This winter I plan to get started on my two-stroke horizontally opposed engine projects. My quest is basically to see how simple an engine can be built and if simply scaling up model airplane engines (my main source of information) can be done. My goal this winter is to build a twin cylinder engine that produces 30hp and eventually build a 4-cylinder engine for use in an Ultralight and possibly larger engines in the future (the engines are made modular so adding additional cylinders should be easy). I plan to start by trying to build a 100cc twin cylinder steam engine and if successful move on to a 100cc gas engine, then a larger volume 30hp gas engine.
Construction of this engine is a little different from most engines. I plan to build the cylinder head, the cylinder and half the crankcase as one piece so the only bolts needed are to join the two halves together. Although this is harder to machine it should result in good power: weight. I plan to use as much commercial parts as possible. I plan to use 2-stoke piston (40mm diameter for the 100cc engine and 80-90mm diameter for the 30hp engine). I favour large bore short stroke engines as I think that is the easiest way to get enough power and have the engine breath properly. The engine I'm trying to build is similar to the McCulloch 4318 (nothing new). I've though about purchasing a McCulloch 4318 or a couple Chotia 460 to salvage parts and copy the timing but the way I plan to build the engine is different and results in lower primary (crank-case) compression so I'm not sure how transferable the timing of these engines would be so I decided to start with typical timing and do trial and error adjustments. For the intake I'm planning on using commercial reed valves and carburetor mounted on the crankcase. I had plan to use piston ported intake but though the reed valve was better since it give more equal fuel and oil distribution since I'm planning on using one carburetor for both cylinders. I plan to use model airplane/Hall sensor ignition initially.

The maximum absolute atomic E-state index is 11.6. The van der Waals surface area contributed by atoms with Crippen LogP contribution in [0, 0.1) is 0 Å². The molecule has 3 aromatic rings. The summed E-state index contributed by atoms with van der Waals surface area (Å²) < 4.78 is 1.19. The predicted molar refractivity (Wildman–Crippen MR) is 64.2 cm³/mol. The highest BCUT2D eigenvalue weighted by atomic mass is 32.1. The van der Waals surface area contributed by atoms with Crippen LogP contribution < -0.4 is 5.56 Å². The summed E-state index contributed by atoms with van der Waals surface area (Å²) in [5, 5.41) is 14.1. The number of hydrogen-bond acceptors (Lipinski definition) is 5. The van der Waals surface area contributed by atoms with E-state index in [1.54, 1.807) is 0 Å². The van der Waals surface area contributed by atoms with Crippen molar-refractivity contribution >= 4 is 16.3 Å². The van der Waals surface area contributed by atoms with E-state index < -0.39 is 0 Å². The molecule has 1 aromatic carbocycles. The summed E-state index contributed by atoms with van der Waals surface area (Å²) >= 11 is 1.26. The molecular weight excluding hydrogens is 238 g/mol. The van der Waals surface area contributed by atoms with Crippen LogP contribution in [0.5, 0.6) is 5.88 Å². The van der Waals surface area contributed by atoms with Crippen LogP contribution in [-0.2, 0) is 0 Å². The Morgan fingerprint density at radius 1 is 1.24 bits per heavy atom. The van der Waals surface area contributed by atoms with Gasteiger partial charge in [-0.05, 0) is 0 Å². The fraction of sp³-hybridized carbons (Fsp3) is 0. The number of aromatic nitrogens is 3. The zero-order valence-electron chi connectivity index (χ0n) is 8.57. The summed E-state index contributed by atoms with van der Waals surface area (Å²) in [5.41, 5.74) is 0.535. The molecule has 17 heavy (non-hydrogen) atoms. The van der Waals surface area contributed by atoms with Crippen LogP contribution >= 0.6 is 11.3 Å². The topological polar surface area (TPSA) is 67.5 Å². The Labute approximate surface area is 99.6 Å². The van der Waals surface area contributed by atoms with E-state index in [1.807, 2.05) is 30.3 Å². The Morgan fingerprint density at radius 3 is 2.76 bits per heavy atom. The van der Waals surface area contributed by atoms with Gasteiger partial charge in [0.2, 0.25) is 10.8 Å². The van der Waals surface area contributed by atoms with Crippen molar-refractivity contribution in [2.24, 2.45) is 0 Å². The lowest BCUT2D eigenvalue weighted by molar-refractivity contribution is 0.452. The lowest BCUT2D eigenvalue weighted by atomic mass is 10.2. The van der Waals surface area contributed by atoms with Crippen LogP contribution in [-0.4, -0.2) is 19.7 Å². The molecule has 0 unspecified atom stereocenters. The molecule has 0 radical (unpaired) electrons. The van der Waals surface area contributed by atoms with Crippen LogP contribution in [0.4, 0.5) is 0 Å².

I had originally planned to use a highly accurate wood model that is repeatedly dipped in wax to build a wax model. See the pictures at http://groups.yahoo.com/group/DIY_2S/. The idea was that with precision wax casting the only equipment need to build the engine is a drill press and a rigid hone. This method works nice in that the outer dimension of the wood model can be accurately made and then form the inner dimensions of the wax model/engine which are most important for the engine. One of the biggest problems with this method is that the heat fins need to be added to the wax model. I used compressed air to remove the wax model from the wood mould but had some problems getting the wax model off the wood mould and got frustrated so gave up on this method. I now plan to use lost foam casting and an engine lathe. I'll build a solid foam model of the engine and use it to cast a solid block of aluminium that is then machined. The biggest anticipated problem with this is getting a good enough bore for the engine to run. The problem is that the cylinder head and cylinder is one piece so the bore is closed on one end, which makes boring more difficult.
The crankshaft is a simple affair with no counter weights and is made from bar stock (pins) and 1/2" plate stock (arms). I plan to use industrial needle roller bearings and seals.
Another major undertaking and problem is the propeller. Since I want 30hp at 4000rpm I probably need a custom prop. I plan to make a composite propeller with hotwired high density PVC foam core that is then covered with fiberglass.